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AMCtv.com chats with Abigail Spencer (Suzanne Farrell) about joining the cast for Season 3, and playing Don Draper's latest "other woman" who just might be Mad Men's first flower child.
Q: When did you first find out about getting the part ?
A: It was a very fast process. People had been telling me I should be on the show, that I have that feel, that look. I had my manager talk to casting. And they had something! A few weeks passed, then I had an audition. My son was seven months old, so I was just happy to get out of the house!
Q: What was the audition like?
A: You walk in the room and are given a few out-of-context scenes with random character names. There was something about the character -- she felt different, more progressive. I met Matt [Weiner], and I liked him so much. He was so clear about what he wanted. He got very serious and said, "This character is like nobody else on the show." I kind of felt like that was it. At 7PM that day they called and said, "Can you be on-set at 7AM tomorrow?"
Q: Are there qualities you share with Suzanne?
A: She thinks with her heart, which I feel is a rare thing. She's a bit odd in that world: Peace, love, all these aspirations, it wasn't normal then. That is something that we share. I loved her simplicity and warm manner. She reminded me of my mother, who was also a schoolteacher, made her own clothes and was still single in her mid-twenties, like Suzanne. Actually, maybe I share more with the character than I think! Matt is infamous for that.
Q: Any fashion envy for the snazzy outfits worn by Rachel Menken and Bobbie Barrett in earlier seasons?
A: My first reaction was, I'm on Mad Men, and I don't get to be Mad Men-ed out? Then I met with Janie [Bryant, costumer designer], and hair and makeup, and they all loved the vision of Suzanne. It was really fun to see how we could present the character in 1963 -- even though she is, in some ways, a flower child ahead of her time. At that time you very rarely see characters that dress plainly, with no makeup, natural hair. I ended up loving it. I was definitely more comfortable than other women on the show!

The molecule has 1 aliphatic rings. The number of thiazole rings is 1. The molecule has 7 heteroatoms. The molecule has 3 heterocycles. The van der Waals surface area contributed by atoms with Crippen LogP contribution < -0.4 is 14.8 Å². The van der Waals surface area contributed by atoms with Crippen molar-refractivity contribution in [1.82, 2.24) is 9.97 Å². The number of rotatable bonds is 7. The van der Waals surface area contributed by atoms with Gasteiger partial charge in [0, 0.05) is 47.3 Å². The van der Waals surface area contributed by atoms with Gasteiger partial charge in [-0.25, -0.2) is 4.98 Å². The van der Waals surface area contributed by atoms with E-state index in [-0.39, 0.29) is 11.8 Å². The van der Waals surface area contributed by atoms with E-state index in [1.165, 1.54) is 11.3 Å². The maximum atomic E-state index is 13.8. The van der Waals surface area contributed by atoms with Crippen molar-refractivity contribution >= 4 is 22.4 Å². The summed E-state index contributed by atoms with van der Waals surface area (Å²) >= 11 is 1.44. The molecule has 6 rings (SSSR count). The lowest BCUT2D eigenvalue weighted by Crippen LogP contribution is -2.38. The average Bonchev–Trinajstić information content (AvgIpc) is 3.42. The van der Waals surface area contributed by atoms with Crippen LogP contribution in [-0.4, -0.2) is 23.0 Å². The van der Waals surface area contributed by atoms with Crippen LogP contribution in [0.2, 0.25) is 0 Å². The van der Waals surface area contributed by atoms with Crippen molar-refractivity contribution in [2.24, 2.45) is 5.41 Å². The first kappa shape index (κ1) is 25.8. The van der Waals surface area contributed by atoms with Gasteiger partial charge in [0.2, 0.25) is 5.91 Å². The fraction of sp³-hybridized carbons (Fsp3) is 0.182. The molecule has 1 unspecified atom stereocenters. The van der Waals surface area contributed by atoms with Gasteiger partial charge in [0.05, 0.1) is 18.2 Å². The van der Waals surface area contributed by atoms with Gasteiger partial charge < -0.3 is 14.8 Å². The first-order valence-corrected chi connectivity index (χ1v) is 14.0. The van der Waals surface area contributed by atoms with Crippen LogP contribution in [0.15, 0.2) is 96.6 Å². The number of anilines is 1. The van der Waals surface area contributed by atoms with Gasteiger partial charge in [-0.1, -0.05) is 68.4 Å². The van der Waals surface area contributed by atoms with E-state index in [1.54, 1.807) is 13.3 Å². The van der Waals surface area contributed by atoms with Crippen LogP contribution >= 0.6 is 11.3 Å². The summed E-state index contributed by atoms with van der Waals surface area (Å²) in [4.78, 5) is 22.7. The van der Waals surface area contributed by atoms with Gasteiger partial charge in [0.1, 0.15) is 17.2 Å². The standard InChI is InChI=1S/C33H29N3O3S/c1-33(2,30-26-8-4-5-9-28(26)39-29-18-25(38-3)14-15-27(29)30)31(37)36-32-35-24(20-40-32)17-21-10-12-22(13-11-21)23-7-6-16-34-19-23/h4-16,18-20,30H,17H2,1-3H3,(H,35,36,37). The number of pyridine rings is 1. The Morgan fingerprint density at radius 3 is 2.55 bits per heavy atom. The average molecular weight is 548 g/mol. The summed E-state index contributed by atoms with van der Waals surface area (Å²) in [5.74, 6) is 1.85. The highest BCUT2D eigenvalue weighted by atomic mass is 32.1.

Q: How does it feel to play Don Draper's latest "other woman"?
A: It felt tricky as an actor. You don't know much about her. It just comes down to committing to what is being called for and being honest about it and being open to whatever. It didn't hurt that Jon Hamm is probably the easiest, nicest, most respectful actor I could ever act with.
Q: Do you remember your teacher from when you were Sally Draper's age?
A: My fourth grade teacher, Mrs. Laucella, really introduced me to art. She loved Picasso and modern art so we spent a lot of our days doing art and singing "American Pie."
Q: What's the reaction on the street to your character?
A: What is so great about the show is so many of my friends are uber-fans. On Sunday night or Monday morning, every person I know will have some opinion about what happened on the show. At first, everyone thought I was going to be the new "Patio" girl. Then they thought, "You're a stalker, you're a bunny boiler." You just accept it because there's nothing you can say. Before shooting Episode 9, Matt told me to listen
to a Leonard Cohen song, Suzanne. If you read the lyrics, you'll get it.
Be sure to also hear from some of the "other" women in Don Draper's life: